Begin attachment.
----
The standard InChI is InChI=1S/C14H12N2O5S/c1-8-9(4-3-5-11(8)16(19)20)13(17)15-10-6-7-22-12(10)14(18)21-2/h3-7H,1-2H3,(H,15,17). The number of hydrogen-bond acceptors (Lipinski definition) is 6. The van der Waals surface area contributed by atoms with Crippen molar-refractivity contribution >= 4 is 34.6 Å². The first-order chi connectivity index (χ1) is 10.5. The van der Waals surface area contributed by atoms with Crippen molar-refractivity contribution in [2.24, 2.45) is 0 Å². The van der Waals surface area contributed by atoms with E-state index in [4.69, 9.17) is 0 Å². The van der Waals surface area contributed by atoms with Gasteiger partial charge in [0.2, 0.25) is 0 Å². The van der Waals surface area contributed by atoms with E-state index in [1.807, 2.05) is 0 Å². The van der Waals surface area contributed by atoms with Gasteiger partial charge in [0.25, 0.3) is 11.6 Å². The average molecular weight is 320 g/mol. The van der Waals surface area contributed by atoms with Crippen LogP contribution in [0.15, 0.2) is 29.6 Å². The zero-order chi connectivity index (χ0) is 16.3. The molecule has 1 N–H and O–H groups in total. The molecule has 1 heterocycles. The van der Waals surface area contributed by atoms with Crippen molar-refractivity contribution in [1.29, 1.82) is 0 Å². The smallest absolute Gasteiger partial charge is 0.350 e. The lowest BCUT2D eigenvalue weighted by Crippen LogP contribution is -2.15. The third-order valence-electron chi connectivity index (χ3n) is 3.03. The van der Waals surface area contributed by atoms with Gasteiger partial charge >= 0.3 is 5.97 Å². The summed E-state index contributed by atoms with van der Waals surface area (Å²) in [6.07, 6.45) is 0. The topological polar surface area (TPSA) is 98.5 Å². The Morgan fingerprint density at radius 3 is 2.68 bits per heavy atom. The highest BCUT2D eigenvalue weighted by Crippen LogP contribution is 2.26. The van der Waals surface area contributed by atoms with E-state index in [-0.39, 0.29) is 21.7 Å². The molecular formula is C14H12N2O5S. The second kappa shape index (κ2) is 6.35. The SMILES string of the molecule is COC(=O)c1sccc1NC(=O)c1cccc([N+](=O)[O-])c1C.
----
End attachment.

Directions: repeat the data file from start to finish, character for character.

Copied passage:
The standard InChI is InChI=1S/C14H12N2O5S/c1-8-9(4-3-5-11(8)16(19)20)13(17)15-10-6-7-22-12(10)14(18)21-2/h3-7H,1-2H3,(H,15,17). The number of hydrogen-bond acceptors (Lipinski definition) is 6. The van der Waals surface area contributed by atoms with Crippen molar-refractivity contribution >= 4 is 34.6 Å². The first-order chi connectivity index (χ1) is 10.5. The van der Waals surface area contributed by atoms with Crippen molar-refractivity contribution in [2.24, 2.45) is 0 Å². The van der Waals surface area contributed by atoms with E-state index in [4.69, 9.17) is 0 Å². The van der Waals surface area contributed by atoms with Gasteiger partial charge in [0.2, 0.25) is 0 Å². The van der Waals surface area contributed by atoms with E-state index in [1.807, 2.05) is 0 Å². The van der Waals surface area contributed by atoms with Gasteiger partial charge in [0.25, 0.3) is 11.6 Å². The average molecular weight is 320 g/mol. The van der Waals surface area contributed by atoms with Crippen LogP contribution in [0.15, 0.2) is 29.6 Å². The zero-order chi connectivity index (χ0) is 16.3. The molecule has 1 N–H and O–H groups in total. The molecule has 1 heterocycles. The van der Waals surface area contributed by atoms with Crippen molar-refractivity contribution in [1.29, 1.82) is 0 Å². The smallest absolute Gasteiger partial charge is 0.350 e. The lowest BCUT2D eigenvalue weighted by Crippen LogP contribution is -2.15. The third-order valence-electron chi connectivity index (χ3n) is 3.03. The van der Waals surface area contributed by atoms with Gasteiger partial charge >= 0.3 is 5.97 Å². The summed E-state index contributed by atoms with van der Waals surface area (Å²) in [6.07, 6.45) is 0. The topological polar surface area (TPSA) is 98.5 Å². The Morgan fingerprint density at radius 3 is 2.68 bits per heavy atom. The highest BCUT2D eigenvalue weighted by Crippen LogP contribution is 2.26. The van der Waals surface area contributed by atoms with E-state index in [-0.39, 0.29) is 21.7 Å². The molecular formula is C14H12N2O5S. The second kappa shape index (κ2) is 6.35. The SMILES string of the molecule is COC(=O)c1sccc1NC(=O)c1cccc([N+](=O)[O-])c1C.